Very good intro to a fairly advanced (but exciting) topic in linguistics,
This review is from: The Atoms Of Language: The Mind's Hidden Rules of Grammar (Paperback)
he Atoms of Language by Mark Baker
One way of looking at this book is that it deals with what Mr. Baker calls the "Navajo Code Talker" paradox (that's basically the author's engaging way of introducing his subject): languages on this planet are very much alike (within limits, any human can learn any language) but also very different. The best example of this is the use of the "Navajo Code Talkers" during WWII: those american citizens were enrolled to translate important messages into their own language (Navajo) for communication on the battle front. The expectation was that Navajo being a hard language, Japanese code breakers would find it difficult to "decrypt" the messages. It appears the initiative was highly successful as the Japanese never managed to "break the code", showing that languages can be very different. But the fact that it is possible to translate back and forth between Navajo and English also shows that languages are not completely non-commensurable. So we have a bit of a paradox.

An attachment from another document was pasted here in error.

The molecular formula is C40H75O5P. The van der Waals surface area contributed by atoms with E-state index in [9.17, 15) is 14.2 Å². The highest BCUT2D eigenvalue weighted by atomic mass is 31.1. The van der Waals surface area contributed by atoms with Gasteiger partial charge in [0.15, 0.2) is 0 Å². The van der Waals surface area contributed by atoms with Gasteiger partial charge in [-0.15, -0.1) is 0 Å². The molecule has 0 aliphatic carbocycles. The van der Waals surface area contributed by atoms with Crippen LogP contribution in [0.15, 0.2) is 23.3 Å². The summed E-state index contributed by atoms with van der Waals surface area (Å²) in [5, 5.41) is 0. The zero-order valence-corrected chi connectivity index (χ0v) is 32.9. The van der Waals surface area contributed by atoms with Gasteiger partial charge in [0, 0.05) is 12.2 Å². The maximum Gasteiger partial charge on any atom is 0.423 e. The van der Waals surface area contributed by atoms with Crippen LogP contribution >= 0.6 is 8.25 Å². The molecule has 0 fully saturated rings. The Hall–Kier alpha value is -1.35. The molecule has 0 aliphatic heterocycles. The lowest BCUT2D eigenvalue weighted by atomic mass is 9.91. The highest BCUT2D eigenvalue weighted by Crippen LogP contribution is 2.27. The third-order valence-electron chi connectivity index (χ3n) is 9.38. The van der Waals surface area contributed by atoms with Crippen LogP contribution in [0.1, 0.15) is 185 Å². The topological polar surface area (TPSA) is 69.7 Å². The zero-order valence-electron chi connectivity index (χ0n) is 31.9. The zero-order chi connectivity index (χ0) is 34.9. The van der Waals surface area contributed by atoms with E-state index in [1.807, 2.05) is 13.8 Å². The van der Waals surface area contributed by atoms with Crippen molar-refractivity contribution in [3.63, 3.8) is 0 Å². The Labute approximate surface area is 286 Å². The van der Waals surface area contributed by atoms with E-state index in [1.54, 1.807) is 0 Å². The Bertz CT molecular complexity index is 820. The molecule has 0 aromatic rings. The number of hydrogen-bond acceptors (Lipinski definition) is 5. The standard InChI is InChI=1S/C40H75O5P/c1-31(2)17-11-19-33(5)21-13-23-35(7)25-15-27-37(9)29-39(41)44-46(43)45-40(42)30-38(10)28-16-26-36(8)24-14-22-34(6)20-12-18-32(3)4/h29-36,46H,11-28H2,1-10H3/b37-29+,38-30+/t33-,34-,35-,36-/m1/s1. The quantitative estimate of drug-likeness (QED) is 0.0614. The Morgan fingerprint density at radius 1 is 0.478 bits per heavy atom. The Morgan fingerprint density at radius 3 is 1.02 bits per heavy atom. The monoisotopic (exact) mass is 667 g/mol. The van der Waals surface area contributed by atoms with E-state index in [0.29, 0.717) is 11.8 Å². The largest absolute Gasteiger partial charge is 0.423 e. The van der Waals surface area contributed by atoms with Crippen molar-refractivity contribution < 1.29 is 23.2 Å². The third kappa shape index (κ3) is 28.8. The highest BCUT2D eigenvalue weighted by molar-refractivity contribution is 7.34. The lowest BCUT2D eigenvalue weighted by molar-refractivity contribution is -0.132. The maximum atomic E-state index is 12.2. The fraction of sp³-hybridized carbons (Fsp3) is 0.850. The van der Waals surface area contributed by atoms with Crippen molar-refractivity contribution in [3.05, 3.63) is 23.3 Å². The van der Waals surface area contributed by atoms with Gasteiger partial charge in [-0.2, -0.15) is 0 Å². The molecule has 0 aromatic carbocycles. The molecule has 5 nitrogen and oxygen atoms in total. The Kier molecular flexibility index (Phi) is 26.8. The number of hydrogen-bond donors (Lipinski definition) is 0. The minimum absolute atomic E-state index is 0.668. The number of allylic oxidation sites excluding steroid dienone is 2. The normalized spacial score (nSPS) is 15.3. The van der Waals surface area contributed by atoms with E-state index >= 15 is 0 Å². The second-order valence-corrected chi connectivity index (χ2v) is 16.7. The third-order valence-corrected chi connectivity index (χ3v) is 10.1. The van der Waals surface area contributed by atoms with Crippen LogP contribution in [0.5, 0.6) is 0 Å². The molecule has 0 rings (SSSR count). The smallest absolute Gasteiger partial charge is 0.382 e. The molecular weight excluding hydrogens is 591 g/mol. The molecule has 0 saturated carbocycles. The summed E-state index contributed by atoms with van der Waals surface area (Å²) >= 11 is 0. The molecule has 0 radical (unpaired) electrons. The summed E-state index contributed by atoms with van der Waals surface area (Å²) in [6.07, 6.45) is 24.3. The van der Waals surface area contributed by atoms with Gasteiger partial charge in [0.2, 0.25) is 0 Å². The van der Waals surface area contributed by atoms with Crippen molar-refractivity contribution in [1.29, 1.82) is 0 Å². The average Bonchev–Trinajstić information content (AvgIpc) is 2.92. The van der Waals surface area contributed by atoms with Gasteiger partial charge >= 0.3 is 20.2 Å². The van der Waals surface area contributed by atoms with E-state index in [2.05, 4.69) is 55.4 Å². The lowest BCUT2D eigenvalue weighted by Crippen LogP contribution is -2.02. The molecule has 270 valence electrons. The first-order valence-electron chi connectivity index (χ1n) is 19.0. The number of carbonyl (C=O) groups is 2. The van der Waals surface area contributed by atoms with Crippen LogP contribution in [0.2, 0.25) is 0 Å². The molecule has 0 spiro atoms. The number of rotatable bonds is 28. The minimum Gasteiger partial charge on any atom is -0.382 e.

Mr. Baker uses throughout the book a chemical analogy: there are basic ingredients in the human psyche which he calls the atoms of language. What we observe in nature are the much more complicated analogues of molecules, with many atoms put together and interacting in interesting and not always predictable ways. I'm honestly not sure the analogy is particularly compelling, but the author does not take it so far that it becomes annoying.
So what are Mr. Baker's atoms? They're a bit abstract, even as far as atoms go, since they are really parameters for languages' grammars. If you've got a bit of a computer science mind, this might make some intuitive sense: if I want to produce procedurally an "object" that represents a grammar, what parameters do I need to specify to have a complete description of the grammar? If you're not into this kind of thinking the author will do quite a bit of fairly competent handholding to get you to the point where you should understand what he's saying.
Now what's so interesting about all this? First of all, it appears that parameters are not set randomly. There are certain combinations of parameters that are basically non-sequitur. That's not something that would have been obvious in advance, but it's equally well something that's not particularly easy to interpret. The author actually acknowledges that we don't have the final word on this topic.
In summary, this book provides a fairly pedagogical introduction to a rather advanced current research topic. I'm not entirely convinced that the atom and chemistry analogy route chose by the author was the best way to introduce the subject, but at the end of the day I must acknowledge he gets his point across.